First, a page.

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Warrington, United Kingdom

Tverberg T.,Institute for Energy Technology of Norway | Wiesenack W.,Institute for Energy Technology of Norway | Yagnik S.K.,EPRI | Rossiter G.,National Nuclear Laboratory NNL
LWR Fuel Performance Meeting/Top Fuel/WRFPM 2010 | Year: 2010

Two variants of MOX fuel were fabricated and pre-characterized with two quite distinct distributions of the Pu-rich phase, namely MOX-1 (homogeneous) and MOX-2 (heterogeneous). Fabrication routes, initial microstructures, and associated pre-characterizations of the two variants are discussed. These fuel variants were subsequently irradiated, as thin circular discs, in nearly isothermal conditions in two different instrumented fuel assemblies (IFAs) in the Halden test reactor. The two IFAs served complementary purposes. Experimental designs and details of these IFAs are described. In-pile release rate to birth rate (R/B) data for unstable isotopes are interpreted in terms of effective gas diffusivity or in terms of fuel surface-area-to-volume ratio (S/V). Comparative fuel densification, swelling and rod internal pressure data (vs. burnup) are evaluated, and it is shown that the heterogeneous MOX exhibits increased densification, increased swelling and increased fission gas release compared to the homogeneous MOX. Detailed PIE on these unique MOX variants is presently underway. Source


Butcher E.J.,National Nuclear Laboratory NNL | Borwick J.,National Nuclear Laboratory NNL | Collier N.,National Nuclear Laboratory NNL | Williams S.J.,NDA Radioactive Waste Management Directorate RWMD
Mineralogical Magazine | Year: 2012

Some of the illustrative concepts for the disposal of intermediate-level waste in a geological disposal facility in the UK employ a cementitious backfill around the waste packages. The concept for higher strength rocks would use a highly alkaline backfill composed of Portland cement (now known as CEM I), hydrated lime and limestone flour, referred to as Nirex reference vault backfill (NRVB). This paper reports a study of the extensive leaching of cured NRVB in a range of generic leachant compositions (deionized water, 0.1 M and 1 M NaCl solutions) under flow-through conditions using a flexible wall permeameter. The experiments were designed to run for up to two years and to pass at least 1000 volumes of leachant (defined as the cumulative leachate volume produced/NRVB solid specimen volume) through the NRVB samples. Results for the pH evolution profiles of the leachates and the microstructural analysis of the unleached and leached samples are presented. © 2012 The Mineralogical Society. Source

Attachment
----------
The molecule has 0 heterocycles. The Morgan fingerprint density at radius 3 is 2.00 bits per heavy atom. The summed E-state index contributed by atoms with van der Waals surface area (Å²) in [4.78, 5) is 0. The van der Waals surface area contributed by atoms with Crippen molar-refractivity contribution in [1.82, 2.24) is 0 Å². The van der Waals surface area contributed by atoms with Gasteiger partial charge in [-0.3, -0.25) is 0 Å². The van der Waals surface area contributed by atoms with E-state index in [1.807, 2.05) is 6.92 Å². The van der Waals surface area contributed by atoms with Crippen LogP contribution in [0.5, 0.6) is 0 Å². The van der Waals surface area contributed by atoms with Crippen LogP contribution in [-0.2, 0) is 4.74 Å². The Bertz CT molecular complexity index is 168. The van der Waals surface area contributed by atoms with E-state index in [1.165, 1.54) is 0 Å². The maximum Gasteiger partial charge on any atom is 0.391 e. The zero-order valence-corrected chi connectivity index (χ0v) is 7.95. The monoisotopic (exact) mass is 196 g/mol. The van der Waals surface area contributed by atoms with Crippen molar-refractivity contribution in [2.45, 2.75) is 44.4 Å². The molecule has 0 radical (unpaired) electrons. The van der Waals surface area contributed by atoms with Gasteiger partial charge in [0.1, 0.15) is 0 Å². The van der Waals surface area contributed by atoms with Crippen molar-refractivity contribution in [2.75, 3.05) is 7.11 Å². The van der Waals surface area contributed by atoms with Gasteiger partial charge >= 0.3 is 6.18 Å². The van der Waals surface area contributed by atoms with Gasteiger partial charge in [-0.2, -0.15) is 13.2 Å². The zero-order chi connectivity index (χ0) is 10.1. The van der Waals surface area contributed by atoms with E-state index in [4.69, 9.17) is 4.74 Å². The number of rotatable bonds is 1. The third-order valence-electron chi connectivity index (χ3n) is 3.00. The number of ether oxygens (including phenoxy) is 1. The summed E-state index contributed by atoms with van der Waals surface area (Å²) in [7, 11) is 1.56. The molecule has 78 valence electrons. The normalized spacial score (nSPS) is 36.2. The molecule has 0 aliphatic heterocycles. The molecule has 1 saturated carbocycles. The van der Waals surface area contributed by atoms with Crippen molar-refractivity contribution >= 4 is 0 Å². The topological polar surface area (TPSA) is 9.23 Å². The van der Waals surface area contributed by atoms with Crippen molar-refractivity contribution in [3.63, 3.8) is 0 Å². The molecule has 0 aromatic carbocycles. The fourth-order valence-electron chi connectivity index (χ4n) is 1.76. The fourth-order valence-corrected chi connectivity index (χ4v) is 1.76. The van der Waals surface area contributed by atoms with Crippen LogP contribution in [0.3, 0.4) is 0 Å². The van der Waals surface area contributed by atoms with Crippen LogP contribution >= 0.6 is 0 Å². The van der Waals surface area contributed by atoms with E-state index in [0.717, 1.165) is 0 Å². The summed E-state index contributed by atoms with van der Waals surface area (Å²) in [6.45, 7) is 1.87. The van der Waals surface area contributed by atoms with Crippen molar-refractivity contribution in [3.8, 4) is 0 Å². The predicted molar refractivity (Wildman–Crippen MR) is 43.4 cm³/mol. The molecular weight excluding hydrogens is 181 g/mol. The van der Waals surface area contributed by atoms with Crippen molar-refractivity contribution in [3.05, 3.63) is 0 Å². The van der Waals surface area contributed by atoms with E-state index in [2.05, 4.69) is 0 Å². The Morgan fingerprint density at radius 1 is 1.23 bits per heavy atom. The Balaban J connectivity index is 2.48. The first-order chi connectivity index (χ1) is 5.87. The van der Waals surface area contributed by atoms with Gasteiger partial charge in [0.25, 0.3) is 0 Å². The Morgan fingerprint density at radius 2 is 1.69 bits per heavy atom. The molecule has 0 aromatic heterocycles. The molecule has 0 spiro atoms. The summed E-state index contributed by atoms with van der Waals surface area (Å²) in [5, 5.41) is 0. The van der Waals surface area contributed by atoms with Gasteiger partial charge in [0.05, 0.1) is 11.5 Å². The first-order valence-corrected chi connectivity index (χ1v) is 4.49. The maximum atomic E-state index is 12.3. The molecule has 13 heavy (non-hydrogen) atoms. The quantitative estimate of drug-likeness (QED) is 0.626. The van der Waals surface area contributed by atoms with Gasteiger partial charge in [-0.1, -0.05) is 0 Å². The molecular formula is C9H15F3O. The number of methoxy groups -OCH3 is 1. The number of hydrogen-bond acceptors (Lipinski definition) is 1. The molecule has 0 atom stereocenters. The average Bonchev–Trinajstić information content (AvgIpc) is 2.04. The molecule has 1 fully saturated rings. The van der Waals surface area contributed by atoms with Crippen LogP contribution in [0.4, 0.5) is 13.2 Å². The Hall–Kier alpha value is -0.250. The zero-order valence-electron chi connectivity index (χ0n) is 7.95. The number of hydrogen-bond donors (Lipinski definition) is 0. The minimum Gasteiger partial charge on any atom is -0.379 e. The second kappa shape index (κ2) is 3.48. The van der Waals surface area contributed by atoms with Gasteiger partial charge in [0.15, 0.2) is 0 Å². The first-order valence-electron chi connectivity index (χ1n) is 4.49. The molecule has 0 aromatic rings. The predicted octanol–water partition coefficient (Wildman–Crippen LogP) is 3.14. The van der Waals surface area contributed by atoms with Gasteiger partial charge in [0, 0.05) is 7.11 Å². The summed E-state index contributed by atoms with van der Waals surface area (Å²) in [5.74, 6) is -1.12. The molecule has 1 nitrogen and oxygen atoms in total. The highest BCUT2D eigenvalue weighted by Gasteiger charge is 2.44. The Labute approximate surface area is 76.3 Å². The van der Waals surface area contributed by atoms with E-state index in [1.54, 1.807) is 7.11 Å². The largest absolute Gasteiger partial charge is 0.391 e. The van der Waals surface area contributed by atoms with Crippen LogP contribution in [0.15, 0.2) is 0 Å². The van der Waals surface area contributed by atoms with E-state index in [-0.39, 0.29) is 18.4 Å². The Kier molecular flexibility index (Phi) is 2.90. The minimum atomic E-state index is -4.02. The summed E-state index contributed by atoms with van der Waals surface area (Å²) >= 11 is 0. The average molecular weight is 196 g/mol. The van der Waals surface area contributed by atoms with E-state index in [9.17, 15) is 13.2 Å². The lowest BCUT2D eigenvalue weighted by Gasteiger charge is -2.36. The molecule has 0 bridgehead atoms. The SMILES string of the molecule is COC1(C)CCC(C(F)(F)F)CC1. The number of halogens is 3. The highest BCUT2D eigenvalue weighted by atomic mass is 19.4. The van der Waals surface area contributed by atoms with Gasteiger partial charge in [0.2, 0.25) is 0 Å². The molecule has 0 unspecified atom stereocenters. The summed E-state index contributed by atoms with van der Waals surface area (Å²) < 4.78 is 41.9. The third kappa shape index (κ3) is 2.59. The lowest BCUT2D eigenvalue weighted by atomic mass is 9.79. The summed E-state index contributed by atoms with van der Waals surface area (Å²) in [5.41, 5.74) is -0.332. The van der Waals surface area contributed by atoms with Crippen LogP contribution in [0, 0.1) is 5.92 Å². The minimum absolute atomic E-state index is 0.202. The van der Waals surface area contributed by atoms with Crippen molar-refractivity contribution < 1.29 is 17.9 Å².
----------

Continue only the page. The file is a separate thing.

Oldham M.,Duke University | Clift C.,Montefiore Medical Center | Thomas A.,Duke University | Farfan E.,Savannah River National Laboratory | And 5 more authors.
Journal of Physics: Conference Series | Year: 2010

The RadBall dosimeter is a novel device for providing 3-D information on the magnitude and distribution of contaminant sources of unknown radiation in a given hot cell, glovebox, or contaminated room. The device is presently under evaluation by the National Nuclear Lab (NNL, UK) and the Savannah River National Laboratory (SRNL, US), for application as a diagnostic device for such unknown contaminants in the nuclear industry. A critical component of the technique is imaging the dose distribution recorded in the RadBall using optical-CT scanning. Here we present our initial investigations using the Duke Mid-sized Optical-CT Scanner (DMOS) to image dose distributions deposited in RadBalls exposed to a variety of radiation treatments. © 2010 IOP Publishing Ltd. Source


Yan P.,Beihang University | Yan P.,Catholic University of Louvain | Delannay L.,Catholic University of Louvain | Payne J.F.B.,National Nuclear Laboratory NNL | Tzelepi A.,National Nuclear Laboratory NNL
Carbon | Year: 2016

A micromechanistic model has been applied to understand the relation between the properties of individual graphite crystals and the properties of polycrystalline graphite. The proposed model accounts for irradiation-induced creep as well as microcracking in both intragranular (parallel to basal planes) and intergranular positions. The two types of cracks were found to have a combined effect on the predicted macroscopic dimensional change and coefficient of thermal expansion (CTE) in both stressed and unstressed graphite. Model predictions were assessed against experimental data. Although further improvement in the simulation of irradiation creep may be required, the model provides useful insights for the mechanisms underlying the effect of macroscopic load on the CTE changes of unirradiated and irradiated graphite. © 2015 Elsevier Ltd. Source


Delannay L.,Catholic University of Louvain | Yan P.,Catholic University of Louvain | Payne J.F.B.,National Nuclear Laboratory NNL | Tzelepi N.,National Nuclear Laboratory NNL
Computational Materials Science | Year: 2014

An original model is proposed that predicts the response of a polycrystalline graphite agglomerate to temperature change and irradiation. The model explicitly considers the graphite crystal anisotropy and the development of cracks along the interfaces between differently oriented grains. Using only graphite single crystal data, the model yields predictions of the macroscopic elastic stiffness, thermal expansion coefficient, irradiation-induced creep and irradiation-induced dimensional change (initial shrinkage followed by swelling at higher fast neutron fluence). The behaviour of the virgin polycrystal is properly predicted using a self-consistent mean-field model. However, predicting the pattern of inter-granular cracks requires a finite element model with cohesive zones. The latter simulations are performed on a periodic model polycrystal in 2D, leading to a qualitative agreement with experimental data. © 2014 Elsevier B.V. All rights reserved. Source

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